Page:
We discussed the need for practical empathy, the need to be remarkable. How do you become remarkable? How do we become more empathetic? How to act with more urgency? Finding no urgency in our market, but being more urgent about the enormous tasks we have to bring happiness and long life to our market, to our potential residents.
So what is needed in terms of imagination and curiosity? Institutionally, we have been educated to know things, not to be curious about things. We go to school, we are asked for our expertise or our knowledge and that is how we are evaluated. We’re trying to shed some light on whether this is good practice for our lives and for our work.
Casey Jackson: Alex, one of the things about thinking outside the box is that I’m not in the senior living industry. I’m way out of the box with this. I have a mental health and addictions background and work with families and incarcerated individuals. It’s quite far from the retirement home industry.
What fascinates me when we work with human beings is that I have studied trauma and stress extensively. When we talk about pre-COVID, we’re talking about being in the throes of COVID, it’s just a stress on the brain. When we are stressed, we go into fight, flight and freeze mode. What people tend to want to do is save or sell or push or coax or coerce, find ways to engage people in a process of change to resolve ambivalence, and the metrics around that show that it doesn’t work. This can exacerbate situations.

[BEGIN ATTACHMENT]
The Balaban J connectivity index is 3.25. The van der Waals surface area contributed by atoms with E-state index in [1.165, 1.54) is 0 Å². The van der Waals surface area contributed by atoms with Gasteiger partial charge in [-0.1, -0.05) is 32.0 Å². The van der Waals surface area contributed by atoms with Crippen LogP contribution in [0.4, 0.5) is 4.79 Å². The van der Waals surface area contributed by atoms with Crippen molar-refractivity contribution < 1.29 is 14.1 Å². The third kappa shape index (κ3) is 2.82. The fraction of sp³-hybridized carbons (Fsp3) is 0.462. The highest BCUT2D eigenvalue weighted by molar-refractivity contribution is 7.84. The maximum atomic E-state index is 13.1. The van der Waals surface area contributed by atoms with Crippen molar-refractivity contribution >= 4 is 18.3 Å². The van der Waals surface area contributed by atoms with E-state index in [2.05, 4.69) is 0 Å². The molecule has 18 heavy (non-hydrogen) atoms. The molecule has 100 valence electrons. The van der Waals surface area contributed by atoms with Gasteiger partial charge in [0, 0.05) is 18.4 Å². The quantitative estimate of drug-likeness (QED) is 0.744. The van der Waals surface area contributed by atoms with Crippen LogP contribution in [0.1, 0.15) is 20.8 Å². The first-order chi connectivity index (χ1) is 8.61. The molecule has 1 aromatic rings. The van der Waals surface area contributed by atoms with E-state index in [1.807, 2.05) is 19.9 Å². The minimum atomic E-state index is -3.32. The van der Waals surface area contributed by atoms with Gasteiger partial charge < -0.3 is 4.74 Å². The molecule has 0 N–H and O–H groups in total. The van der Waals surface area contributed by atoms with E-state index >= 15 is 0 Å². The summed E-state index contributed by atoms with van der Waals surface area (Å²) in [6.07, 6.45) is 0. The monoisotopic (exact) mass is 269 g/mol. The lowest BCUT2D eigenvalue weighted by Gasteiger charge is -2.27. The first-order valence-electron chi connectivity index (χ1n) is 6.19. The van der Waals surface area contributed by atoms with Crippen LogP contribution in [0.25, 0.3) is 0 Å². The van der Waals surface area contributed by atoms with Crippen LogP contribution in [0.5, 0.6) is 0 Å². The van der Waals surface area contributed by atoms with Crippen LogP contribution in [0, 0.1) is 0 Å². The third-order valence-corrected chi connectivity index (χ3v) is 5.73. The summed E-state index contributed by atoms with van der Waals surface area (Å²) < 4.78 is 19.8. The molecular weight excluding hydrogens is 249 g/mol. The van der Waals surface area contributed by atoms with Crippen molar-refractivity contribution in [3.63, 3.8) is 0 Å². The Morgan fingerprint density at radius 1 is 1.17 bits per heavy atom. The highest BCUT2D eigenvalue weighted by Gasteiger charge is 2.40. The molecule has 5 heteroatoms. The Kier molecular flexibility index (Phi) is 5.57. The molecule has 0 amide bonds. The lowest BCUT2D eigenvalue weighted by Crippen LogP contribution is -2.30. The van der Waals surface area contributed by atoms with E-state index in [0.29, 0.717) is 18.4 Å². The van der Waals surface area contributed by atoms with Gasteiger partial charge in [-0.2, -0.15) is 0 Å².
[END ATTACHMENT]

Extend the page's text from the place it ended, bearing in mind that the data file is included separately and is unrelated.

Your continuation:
The thing that always fascinates me, with the populations that I serve or work with and also look at with older adults, is that we know some basic physics around human behavior change. We know, from a cross-cultural perspective, that human beings want their behavior to be aligned with their values and goals. We want to be in tune with that.
If you tell me that you have a high level of integrity, if you tell me that you always show people respect, and then if I rewind your whole life for the past two months and say, “Wait a second, what about that? ? You posted on social media. Does it have integrity, or does it show respect? As soon as we get caught or catch ourselves, the first thing we do is either blame someone outside of us or find an excuse.
When we make excuses, it means we are internal, which means there is ambivalence there. If we blame outside of ourselves, it’s resistance, energy between two things. What fascinates me about human dynamics, and when you look at the human brain, is that you try to help them resolve ambivalence and that’s where we tend to push, we tend to generate resistance.